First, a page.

Comparison of the AZT resistance mutations selected in HIV-1 and SFVmac shows that in SFVmac no exchange to an aromatic amino acid homologous to T215Y/F occurs. This raises the question as to what the functions of the individual mutations in the AZT resistant SFVmac RT are. We have shown previously that the amino acid exchange I224T is important for viral fitness but not for AZT resistance per se, i.e. it is not required for the AZTMP excision reaction [11,14].

Comparative studies on AZT resistance in ortho- and spumaretroviruses can shed light on the general requirements for AZTMP excision. HIV-1 and SFVmac achieve AZT resistance by AZTMP excision using different, non-homologous resistance pathways. In order to disclose the functions of the individual mutations for AZT resistance and the molecular mechanism in SFVmac PR-RT, we characterized the biochemical properties of various PR-RT variants harboring single, double, triple, and quadruple amino acid substitutions and analyzed the ability of the variants to excise AZTMP. Moreover, we examined ATP binding via NMR spectroscopy.

Here, we determined for the first time the molecular mechanism for AZT resistance in a monomeric RT as well as the dissociation constant for ATP in an AZT resistant retroviral RT.

Results and discussion

Protein variants

We have shown previously that the purified SFVmac PR-RTs mt3 (K211I, S345K, E350K) and mt4 (K211I, I224T, S345K, E350K) are able to excise AZTMP with similar efficiency from an AZTMP-terminated primer in the presence of ATP [14]. The I224T exchange in mt4 is probably a polymorphism and does not contribute substantially to AZT-resistance but to viral fitness [11,14]. To reveal the individual contribution of the amino acid exchanges in SFVmac PR-RT for AZT resistance we analyzed various PR-RT enzymes with one to four amino acid substitutions in the polymerase domain. Additionally, all PR-RT enzymes used, carry a mutation in the PR domain leading to the active site residue exchange D24A. This renders the enzymes inactive as a protease. Thus, unintentional PR cleavage can be excluded.

RTs and several other DNA polymerases share a common three-dimensional structure, which is usually compared to the shape of a right hand with the so-called fingers, thumb, and palm subdomains [22-24]. The active site residues are located in the palm, while the thumb and fingers regions wrap around the nucleic acid substrate. Thus, the putative localization of the four exchanged amino acids in AZT resistant SFVmac PR-RT with regard to the polymerase active site could be determined by modeling the structure of the SFVmac polymerase domain with the Program SWISS-MODEL [25] using xenotropic murine leukemia-like related virus (XMRV) RT (pdb: 4HKQ) with a sequence homology of approximately 29 % as a template [22] (Figure 1). Similarly to SFVmac PR-RT this enzyme is also monomeric. The model shows that the polymorphism I224T is located at some distance to the active site residues YVDD, while S345T and E350K are positioned in the palm subdomain next to the active site and thus could be involved in ATP-binding. K211I is part of a loop in the fingers subdomain, homologous to the beta β3-β4 loop in HIV-1 RT. In HIV-1 RT this loop contains the basic amino acids K65 and R72 that interact with the phosphates of an incoming dNTP. These residues have been shown to be important for polymerization activity, drug resistance, and fidelity [26,27].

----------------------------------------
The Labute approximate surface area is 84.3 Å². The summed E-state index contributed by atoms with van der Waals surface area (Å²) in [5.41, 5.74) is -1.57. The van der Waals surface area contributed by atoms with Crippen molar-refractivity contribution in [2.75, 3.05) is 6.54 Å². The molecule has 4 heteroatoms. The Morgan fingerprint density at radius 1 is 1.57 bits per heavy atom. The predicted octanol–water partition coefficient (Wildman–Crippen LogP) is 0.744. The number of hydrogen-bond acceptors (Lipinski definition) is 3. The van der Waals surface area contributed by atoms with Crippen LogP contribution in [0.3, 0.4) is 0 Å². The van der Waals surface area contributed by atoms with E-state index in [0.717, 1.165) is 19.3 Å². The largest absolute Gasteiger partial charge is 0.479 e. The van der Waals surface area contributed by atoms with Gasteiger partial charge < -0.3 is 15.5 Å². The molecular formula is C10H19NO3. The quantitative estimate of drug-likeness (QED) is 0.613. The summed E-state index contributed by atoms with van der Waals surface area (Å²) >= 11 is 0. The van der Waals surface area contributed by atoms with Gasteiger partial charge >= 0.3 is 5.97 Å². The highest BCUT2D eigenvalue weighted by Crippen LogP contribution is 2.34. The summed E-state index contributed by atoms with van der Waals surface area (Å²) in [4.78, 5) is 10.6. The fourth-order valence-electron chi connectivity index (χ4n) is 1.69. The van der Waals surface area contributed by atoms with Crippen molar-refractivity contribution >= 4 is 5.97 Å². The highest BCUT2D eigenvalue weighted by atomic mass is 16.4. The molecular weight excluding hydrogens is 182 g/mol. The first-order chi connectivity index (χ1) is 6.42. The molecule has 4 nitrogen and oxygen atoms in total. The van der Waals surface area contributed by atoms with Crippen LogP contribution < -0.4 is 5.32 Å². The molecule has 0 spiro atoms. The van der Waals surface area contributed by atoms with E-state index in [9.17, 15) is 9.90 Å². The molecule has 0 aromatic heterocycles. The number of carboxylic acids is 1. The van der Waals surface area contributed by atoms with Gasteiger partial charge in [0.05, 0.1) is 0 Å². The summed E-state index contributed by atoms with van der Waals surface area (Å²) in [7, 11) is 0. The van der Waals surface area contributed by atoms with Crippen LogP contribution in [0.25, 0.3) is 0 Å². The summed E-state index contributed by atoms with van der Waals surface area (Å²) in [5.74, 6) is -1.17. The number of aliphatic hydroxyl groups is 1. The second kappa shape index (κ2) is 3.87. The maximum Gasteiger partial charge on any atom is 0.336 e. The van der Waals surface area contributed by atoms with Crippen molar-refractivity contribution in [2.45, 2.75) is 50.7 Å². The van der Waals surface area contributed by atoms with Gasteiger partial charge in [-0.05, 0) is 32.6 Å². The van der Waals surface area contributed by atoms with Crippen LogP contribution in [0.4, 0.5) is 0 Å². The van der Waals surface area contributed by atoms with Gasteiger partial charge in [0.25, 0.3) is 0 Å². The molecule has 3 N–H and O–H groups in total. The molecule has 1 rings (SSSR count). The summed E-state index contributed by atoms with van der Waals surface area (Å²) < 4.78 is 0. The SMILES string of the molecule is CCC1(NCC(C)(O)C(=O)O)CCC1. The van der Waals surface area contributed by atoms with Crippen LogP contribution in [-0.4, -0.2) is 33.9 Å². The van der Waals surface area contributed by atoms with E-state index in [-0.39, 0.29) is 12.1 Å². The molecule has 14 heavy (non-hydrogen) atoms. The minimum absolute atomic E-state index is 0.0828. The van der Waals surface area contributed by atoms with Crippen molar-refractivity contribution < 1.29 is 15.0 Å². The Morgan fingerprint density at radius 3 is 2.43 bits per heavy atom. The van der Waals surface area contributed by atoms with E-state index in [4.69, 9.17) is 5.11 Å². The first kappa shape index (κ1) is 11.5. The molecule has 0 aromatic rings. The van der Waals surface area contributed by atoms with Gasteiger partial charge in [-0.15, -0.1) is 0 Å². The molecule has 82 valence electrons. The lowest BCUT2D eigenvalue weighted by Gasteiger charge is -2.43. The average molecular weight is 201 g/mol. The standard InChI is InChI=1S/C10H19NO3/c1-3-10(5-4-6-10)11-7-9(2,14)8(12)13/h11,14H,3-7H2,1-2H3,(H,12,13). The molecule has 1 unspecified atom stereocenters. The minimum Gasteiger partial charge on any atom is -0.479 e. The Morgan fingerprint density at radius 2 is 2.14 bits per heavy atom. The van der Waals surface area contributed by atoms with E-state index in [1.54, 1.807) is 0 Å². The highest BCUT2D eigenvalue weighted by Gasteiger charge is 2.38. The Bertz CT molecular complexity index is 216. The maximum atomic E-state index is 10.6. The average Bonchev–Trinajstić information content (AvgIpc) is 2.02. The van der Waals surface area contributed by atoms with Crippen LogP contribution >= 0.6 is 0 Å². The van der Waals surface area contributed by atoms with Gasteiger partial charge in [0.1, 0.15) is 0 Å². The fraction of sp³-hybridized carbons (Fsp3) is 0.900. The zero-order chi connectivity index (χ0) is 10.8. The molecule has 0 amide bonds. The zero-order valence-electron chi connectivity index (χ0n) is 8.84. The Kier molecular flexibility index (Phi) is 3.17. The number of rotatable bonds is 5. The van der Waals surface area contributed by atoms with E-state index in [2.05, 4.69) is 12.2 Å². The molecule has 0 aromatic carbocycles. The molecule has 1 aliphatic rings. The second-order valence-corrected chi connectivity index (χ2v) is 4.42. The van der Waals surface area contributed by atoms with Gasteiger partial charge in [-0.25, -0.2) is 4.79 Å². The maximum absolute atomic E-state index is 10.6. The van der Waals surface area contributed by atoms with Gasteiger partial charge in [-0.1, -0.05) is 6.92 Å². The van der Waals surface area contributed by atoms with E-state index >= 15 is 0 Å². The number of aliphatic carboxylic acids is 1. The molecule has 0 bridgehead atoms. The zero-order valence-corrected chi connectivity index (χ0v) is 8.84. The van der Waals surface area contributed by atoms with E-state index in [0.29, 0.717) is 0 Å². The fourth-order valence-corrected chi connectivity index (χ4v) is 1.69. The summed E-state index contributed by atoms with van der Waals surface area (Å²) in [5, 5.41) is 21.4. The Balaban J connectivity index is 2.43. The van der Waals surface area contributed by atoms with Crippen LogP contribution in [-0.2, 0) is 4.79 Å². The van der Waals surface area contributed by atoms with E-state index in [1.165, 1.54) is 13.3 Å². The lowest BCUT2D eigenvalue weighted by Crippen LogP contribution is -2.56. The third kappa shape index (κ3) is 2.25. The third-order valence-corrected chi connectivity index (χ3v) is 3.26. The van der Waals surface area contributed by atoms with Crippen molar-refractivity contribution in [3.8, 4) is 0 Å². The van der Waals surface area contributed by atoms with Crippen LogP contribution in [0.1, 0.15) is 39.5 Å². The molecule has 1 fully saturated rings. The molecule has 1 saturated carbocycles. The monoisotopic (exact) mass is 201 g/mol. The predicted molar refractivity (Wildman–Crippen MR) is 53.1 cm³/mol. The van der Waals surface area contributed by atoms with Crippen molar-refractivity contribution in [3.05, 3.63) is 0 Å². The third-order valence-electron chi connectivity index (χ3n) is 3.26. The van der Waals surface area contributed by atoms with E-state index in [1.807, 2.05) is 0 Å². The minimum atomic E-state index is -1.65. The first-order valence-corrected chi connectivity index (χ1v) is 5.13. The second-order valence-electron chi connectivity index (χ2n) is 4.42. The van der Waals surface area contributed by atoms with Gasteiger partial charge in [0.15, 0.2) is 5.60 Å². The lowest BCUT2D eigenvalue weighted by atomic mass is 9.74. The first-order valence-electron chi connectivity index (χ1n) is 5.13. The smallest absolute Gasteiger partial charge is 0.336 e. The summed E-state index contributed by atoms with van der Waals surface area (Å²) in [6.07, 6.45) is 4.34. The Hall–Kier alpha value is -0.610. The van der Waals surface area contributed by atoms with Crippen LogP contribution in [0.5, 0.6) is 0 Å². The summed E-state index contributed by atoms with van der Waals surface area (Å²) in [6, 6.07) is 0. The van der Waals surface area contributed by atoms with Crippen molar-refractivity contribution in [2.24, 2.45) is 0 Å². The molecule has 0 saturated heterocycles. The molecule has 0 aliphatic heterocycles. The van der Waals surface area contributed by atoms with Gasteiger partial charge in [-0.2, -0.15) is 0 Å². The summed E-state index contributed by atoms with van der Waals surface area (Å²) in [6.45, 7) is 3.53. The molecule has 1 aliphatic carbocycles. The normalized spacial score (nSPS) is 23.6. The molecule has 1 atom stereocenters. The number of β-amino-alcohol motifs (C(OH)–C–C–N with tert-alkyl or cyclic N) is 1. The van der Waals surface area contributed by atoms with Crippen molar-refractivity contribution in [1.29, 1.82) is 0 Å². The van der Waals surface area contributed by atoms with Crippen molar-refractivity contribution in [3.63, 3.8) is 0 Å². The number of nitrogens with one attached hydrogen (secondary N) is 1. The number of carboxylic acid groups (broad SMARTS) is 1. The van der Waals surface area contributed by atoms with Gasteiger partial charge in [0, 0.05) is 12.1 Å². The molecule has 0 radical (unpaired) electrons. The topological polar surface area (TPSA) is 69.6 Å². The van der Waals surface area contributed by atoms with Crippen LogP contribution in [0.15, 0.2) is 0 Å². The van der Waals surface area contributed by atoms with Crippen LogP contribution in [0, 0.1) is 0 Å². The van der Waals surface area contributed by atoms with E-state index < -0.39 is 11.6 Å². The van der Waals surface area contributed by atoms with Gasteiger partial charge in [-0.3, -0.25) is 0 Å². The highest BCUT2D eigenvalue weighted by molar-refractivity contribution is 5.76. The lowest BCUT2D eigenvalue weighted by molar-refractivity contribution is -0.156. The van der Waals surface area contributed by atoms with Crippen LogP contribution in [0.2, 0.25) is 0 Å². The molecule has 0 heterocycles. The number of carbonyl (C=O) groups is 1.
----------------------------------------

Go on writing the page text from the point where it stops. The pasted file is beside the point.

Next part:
Figure 1

Localization of the AZT resistance substitutions. The putative locations of the four substituted amino acid residues in the highly resistant mt4 (I211, T224, T345, K350) are highlighted in red in a structural model of the SFVmac RT polymerase domain. The polymerase active site motif YVDD is highlighted in blue. The model is based on the structure of XMRV RT (PDB: 4HKQ) with an RNA/DNA hybrid substrate and was generated using the Program SWISS-MODEL [25].

Polymerization properties

To show that the purified recombinant proteins harboring one to four amino acid exchanges (Figure 2A) were still active as polymerases we determined their specific acitvities on a poly(rA)/oligo(dT) substrate (Table 1). Obviously, the K211I exchange results in severely reduced polymerization activity since the single as well as the double variants harboring K211I (mt2a, mt2b) are impaired. In contrast, mt2c lacking K211I exhibits high polymerization activity. Remarkably, the specific polymerization activity of E350K is significantly higher than that of the WT.
Figure 2

Polymerization activity and AZT resistance of SFVmac PR-RT variants. (A). SFVmac PR-RT variants used in this study harboring one to four of the relevant resistance substitutions are highlighted by red rectangles. (B) Polymerization initiation. Initiation of polymerization was checked with 20 nM 5′ 32P-P30/T50 substrate, 250 μM dNTPs and 10 nM enzyme at 37°C for 10 min. The PR-RTs used are indicated on top of the gel. WT, wild type; Control, sample without enzyme. (C) AZTMP removal in the presence of ATP. 5 nM of an AZTMP-terminated and 5′ 32P-labeled substrate P30-AZTMP/T50, 0.02 U of pyrophosphatase and 5 mM ATP were preincubated for 5 min. Reactions were started by the addition of 320 nM enzyme as indicated on top and stopped after 20 min. Reaction products were separated on 10% sequencing gels and visualized by phosphoimaging. P30-AZT, AZTMP terminated primer; P30, unblocked primer.